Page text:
Athens Republican and Governor-elect Brian Kemp unveiled a transition team on Monday that included dozens of Republican politicians, conservative activists, former aides, prominent GOP financiers and former U.S. Health and Human Services Secretary Tom Price. An outspoken critic of the Affordable Care Act, Price resigned from his post in September 2017after drawing bipartisan condemnation for racking up at least $1 million in travel on private and military jets. Kemp said Price, an orthopedic surgeon and former U.S. House member, will help him hone healthcare policy that includes a staunch opposition to expanding Medicaid but a promise to seek federal waivers to help stabilize insurance premiums. Price and other members of Kemp’s “Georgians First” team will spend the next two months further developing policy initiatives, hashing out his initial budget proposal and proposing appointments to a powerful posts and boards. “We are going to uphold the promises of our campaign when I get in office,” said Kemp, days after a final vote tally confirmed his narrow victory over Democrat Stacey Abrams. “I’m going to do exactly as governor what I told people I would do on the campaign trail.” Kemp previously tapped Tim Fleming, his campaign manager, as chief of staff, and David Dove, a top aide in the secretary of state’s office, to head the transition. He also said Monday that campaign strategist Jeremy Brand would be an adviser to the transition team. Among the other members of the transition team are Alec Poitevint, a top Sonny Perdue ally and influential Republican National Committee figure; Allen Fox, the LGBT advocate who has long opposed the “religious liberty” measure; and Virginia Galloway, a leader of the conservative Faith and Freedom Coalition and supporter of that bill.
Athens-Clarke County Commissioners will meet tonight, 6 o’clock at City Hall. Commissioners will begin the process of reworking the County’s alcohol ordinance to allow for earlier Sunday sales in restaurants in Athens. Athens voters approved earlier this month the measure that will allow for sales to start at 11am on Sundays, 90 minutes earlier than the 12:30pm that is now mandated by state law. Commissioners will also consider a possible ban on Bird scooters. With a new legislative session set to start in less than two months, there is an afternoon meeting of the Clarke County School Board’s Government Relations Committee: it’s a 4 o’clock session at the HT Edwards Building on Dearing Extension in Athens. The Oconee Rivers Greenway Commission meets this afternoon, 4 o’clock at the Government Building on Dougherty Street. There is an evening meeting of the Board of Directors for the Morton Theatre Corporation: it’s a 6:30 session at the Morton on Washington Street. The Gainesville City Council meets this afternoon, 5:30 at the Public Safety Complex in Gainesville. The Council will vote on a land purchase for a new park and on a new tax allocation district officials hope will spur retail development in Gainesville.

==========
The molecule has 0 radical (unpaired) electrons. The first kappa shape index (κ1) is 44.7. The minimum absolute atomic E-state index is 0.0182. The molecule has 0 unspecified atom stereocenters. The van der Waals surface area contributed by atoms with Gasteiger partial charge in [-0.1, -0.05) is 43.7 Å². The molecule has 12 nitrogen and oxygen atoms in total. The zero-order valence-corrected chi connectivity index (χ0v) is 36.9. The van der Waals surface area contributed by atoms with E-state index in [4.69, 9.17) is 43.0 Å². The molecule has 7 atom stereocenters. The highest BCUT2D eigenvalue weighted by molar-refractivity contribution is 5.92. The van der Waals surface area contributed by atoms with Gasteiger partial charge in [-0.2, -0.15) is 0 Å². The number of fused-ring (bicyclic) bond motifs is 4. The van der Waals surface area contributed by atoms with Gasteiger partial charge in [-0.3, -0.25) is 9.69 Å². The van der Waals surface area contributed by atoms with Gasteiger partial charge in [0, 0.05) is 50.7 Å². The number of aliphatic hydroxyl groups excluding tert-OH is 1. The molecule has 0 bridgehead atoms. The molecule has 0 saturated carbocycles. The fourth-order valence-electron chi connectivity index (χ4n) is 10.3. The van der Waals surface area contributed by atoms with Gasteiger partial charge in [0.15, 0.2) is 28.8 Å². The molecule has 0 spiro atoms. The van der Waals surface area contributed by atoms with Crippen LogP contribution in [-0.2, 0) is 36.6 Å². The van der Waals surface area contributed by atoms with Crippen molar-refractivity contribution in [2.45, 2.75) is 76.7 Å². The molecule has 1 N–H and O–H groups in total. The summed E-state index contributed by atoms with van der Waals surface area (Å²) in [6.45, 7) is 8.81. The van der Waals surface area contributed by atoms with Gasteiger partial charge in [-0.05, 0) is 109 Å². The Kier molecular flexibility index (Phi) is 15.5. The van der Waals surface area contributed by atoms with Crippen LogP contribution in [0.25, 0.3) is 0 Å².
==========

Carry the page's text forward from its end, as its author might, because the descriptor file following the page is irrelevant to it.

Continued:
The bizarre case of a retired Florida firefighter accused in the grisly death of a friend inside his Lake Oconee mansion took another unusual turn Monday when a judge granted Chad Haufler bond, reversing the decision he made more than two months ago. Ocmulgee Judicial Circuit Superior Court Judge William A. Prior had little choice. Georgia law, with minimal exception, gives criminal defendants the right to a bond within 90 days of their arrest. It has been 83 days since Haufler was charged in the murder of Marc Dimos, and prosecutors acknowledged they would not have the case ready to present to a grand jury by next week. Haufler emerged from jail late Monday afternoon offering condolences to the family of Marc Dimos. Haufler is alleged to have bludgeoned Dimos with a stainless steel popcorn kettle before shooting him in the face. “I think it was self-defense,” Haufler told Channel 2 Action News. “I wouldn’t say I murdered him.” Bond was set at $750,000. Haufler, who was initially denied bond because he lacked any ties to the community, won’t be able to leave Greene County without the court’s permission. He’ll reside in his recently purchased $1.9 million home on Lake Oconee, where Dimos was killed. Greene Assistant District Attorney Allison Mauldin said the delay in indicting Haufler should not be interpreted as prosecutorial indecision. “We just haven’t gotten everything back yet from the state crime lab,” Mauldin said. Crucial blood and DNA evidence has yet to be returned, she said, adding that she’s hopeful the case will be ready when the next grand jury convenes during the last week of January. Former DeKalb County District Attorney Robert James said such delays are uncommon but not unprecedented. “Better to wait until you have enough evidence not just to indict but to win the case,” said James, now a defense lawyer. “They have to be very unequivocal.” Mauldin said the case is likely to be decided on physical evidence. GBI Agent Michael Maybin testified at a probable cause hearing that while it’s likely that Haufler and Dimos fought in the basement, Haufler went upstairs to retrieve his gun, returned and shot the already bloody and battered Dimos, who was visiting from Ohio. That account would seem to contradict Haufler’s claim of self-defense. He said he remembers little about the incident other than waking up in a chokehold, struggling to breathe. Haufler’s lawyer, Manny Arora, blames his client’s fuzzy memory on a night of heavy drinking. Haufler offered several versions of what happened inside his home in the early morning hours of August 28. He told a 911 operator he shot an intruder, then told deputies he shot “two, maybe three” intruders, according to Maybin. At first he said they were strangers. Then he said he knew the men. Maybin said Haufler even suggested a hit had been taken out on him and “his wife may be involved somehow.” Finally, he told investigators he assumed Dimos had attacked him because “we were the only two there.” Arora said there were clear signs of a fight, noting Haufler had bruises on his back and elbows. And he has hammered away at the state’s lack of motive. Haufler, who has no history of violence, had invited Dimos to Georgia for some “guy time,” Arora said. They had met the previous October while hunting elk in Colorado and became fast friends. Mauldin said she still worries that Haufler, because of his wealth, is a flight risk. As conditions of his bond he was ordered to turn over his passport, fitted with an ankle monitor, and prohibited from consuming alcohol.